— Louie (@LouieFX) May 6, 2014
It was almost two years between the season three finale of “Louie” and the long-awaited season four premiere we finally got to devour on May 5. And when it comes to the searing and insightful Louis C.K. that’s simply too long to wait. Thankfully C.K. and his undeniable, uncomfortable brand of awkward comedy is back – and we couldn’t be more excited.
“Louie” is a semi-autobiographical, Emmy award-winning comedy series airing Monday nights on FX. This endearing and laugh-out-loud show is brought to us from the disarmingly disturbed mind of veteran stand-up comedian C.K. Each week we get to see the world through “Louie’s” distorted lens as he navigates the waters of midlife dating, being a single father and juggling the demands of work and home. But it’s not the premise that makes “Louie” such a standout; it’s the unabashed, honest observations of C.K. that keep us wanting more.
Not one to shy away from tough topics, be it death, religion, sexuality or politics, C.K.’s unassuming everyman commentary certainly strikes a chord. Some may argue that his brand of humor is something you either love or hate – with little room for anything in between – but that’s just another thing that makes him so influential.
C.K. isn’t interested in playing it safe and when offering up a skewering observation, like the double-standard of overweight men who only want to date women who are super-model skinny, he turns the harshest criticism on himself. It’s this willingness to take a hit that makes us love him. After all, he may have more astute and hilarious observations than us, but he doesn’t think any of them don’t also apply to him.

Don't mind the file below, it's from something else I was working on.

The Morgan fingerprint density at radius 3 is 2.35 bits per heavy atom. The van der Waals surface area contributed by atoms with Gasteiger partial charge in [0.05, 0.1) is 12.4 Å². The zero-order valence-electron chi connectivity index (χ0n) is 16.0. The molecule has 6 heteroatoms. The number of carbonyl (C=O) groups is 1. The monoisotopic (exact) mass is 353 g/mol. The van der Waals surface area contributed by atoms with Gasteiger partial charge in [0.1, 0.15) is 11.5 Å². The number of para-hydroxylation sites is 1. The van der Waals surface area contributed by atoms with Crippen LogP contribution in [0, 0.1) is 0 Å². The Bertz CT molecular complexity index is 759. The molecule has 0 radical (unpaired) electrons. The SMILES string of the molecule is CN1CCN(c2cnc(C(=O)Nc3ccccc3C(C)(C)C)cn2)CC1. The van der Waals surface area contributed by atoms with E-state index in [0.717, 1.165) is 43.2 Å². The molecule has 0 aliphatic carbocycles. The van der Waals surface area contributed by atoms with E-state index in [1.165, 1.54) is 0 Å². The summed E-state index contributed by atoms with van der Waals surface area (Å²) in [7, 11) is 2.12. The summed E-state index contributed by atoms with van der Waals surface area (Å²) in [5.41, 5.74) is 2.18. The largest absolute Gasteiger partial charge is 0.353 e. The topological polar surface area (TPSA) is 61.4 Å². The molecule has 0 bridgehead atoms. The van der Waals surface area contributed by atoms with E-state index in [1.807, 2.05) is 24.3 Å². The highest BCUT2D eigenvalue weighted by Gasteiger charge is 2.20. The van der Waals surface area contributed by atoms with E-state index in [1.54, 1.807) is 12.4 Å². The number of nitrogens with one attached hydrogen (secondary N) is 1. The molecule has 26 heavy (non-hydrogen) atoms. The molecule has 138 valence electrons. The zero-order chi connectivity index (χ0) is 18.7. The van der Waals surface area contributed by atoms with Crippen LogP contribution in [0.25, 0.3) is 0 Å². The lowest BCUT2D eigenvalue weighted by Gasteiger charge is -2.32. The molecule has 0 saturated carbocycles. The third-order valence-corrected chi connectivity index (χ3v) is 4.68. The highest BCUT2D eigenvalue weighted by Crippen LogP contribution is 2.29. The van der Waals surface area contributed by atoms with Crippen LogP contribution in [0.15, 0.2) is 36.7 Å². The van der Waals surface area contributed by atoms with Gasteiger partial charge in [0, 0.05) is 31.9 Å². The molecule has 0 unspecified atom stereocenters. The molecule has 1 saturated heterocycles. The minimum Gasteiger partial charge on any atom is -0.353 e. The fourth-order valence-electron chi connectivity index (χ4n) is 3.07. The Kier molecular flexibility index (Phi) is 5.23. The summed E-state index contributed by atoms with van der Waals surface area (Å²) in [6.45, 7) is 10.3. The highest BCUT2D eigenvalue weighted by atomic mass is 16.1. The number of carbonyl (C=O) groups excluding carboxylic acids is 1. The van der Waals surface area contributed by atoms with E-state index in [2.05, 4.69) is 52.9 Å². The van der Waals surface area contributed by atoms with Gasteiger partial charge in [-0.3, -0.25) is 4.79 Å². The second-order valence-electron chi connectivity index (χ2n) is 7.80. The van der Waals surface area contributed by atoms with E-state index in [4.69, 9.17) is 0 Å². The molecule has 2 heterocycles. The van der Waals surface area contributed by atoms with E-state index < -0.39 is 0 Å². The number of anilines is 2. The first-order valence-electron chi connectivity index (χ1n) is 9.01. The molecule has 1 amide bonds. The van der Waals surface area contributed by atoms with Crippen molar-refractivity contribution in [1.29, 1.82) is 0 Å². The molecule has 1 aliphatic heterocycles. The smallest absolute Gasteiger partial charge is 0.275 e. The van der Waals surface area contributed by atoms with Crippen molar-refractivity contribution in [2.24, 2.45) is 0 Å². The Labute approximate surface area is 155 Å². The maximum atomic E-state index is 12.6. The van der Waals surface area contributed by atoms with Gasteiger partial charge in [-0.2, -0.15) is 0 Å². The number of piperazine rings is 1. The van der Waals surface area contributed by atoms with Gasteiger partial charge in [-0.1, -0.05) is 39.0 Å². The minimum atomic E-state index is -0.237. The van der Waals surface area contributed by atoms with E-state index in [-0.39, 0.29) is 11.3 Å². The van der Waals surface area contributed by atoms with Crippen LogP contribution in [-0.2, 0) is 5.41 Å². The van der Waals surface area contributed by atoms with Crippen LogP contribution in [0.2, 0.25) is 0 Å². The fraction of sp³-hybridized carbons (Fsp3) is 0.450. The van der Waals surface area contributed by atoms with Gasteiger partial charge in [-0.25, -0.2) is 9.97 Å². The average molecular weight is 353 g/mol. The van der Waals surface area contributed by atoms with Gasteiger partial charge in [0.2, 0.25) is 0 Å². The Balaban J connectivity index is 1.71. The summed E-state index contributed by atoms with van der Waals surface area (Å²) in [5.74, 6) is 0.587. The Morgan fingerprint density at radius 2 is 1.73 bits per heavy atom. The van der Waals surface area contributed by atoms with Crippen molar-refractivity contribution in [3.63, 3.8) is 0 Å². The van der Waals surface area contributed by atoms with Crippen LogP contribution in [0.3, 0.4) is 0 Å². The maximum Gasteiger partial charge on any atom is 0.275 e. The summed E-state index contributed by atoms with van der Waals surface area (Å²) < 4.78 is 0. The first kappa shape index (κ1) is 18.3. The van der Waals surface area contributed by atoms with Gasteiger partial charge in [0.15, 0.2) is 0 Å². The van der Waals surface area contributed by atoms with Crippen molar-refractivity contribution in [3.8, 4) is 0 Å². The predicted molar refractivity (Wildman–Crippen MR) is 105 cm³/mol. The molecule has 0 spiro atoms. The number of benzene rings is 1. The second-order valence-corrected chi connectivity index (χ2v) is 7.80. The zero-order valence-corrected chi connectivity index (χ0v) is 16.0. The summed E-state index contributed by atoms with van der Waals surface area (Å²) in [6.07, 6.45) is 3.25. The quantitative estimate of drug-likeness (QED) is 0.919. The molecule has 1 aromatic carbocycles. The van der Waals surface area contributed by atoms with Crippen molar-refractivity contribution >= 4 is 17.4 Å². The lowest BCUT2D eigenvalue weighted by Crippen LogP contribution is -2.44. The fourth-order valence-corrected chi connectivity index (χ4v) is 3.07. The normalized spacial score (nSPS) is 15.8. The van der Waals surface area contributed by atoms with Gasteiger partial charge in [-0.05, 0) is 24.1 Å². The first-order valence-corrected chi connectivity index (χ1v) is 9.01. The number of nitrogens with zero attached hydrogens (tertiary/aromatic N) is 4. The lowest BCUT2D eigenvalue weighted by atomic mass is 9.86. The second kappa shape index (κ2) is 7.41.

It’s refreshing to have someone so obviously bright yet so immediately accessible. And C.K. doesn’t “dumb it down” for us, either. How often do you find a comedy show that ranks with critics among acclaimed dramas like “Mad Men?” Yet that’s exactly what “Louis” delivers – a show with searing, timely insight, brilliant writing and ever-so-subtle performances that take the gag just far enough.
It’s that subtlety that makes us feel like C.K. is just like us. So much like us, in fact, that the core of his semi-fictional character is a guy just trying to survive the day. He’s not seeking a higher purpose or a deeper meaning in his life, yet his profound observations often elevate him anyway.
C.K. is in so many ways an idealist with strong beliefs – but those principles often find themselves left at the curb because it’s just too hard to pay the bills, suck up the courage to ask someone out and be a good dad without making some kind of comprise along the way. Good thing for us, that compromise doesn’t involve keeping his thoughts to himself. Welcome back, Louis!
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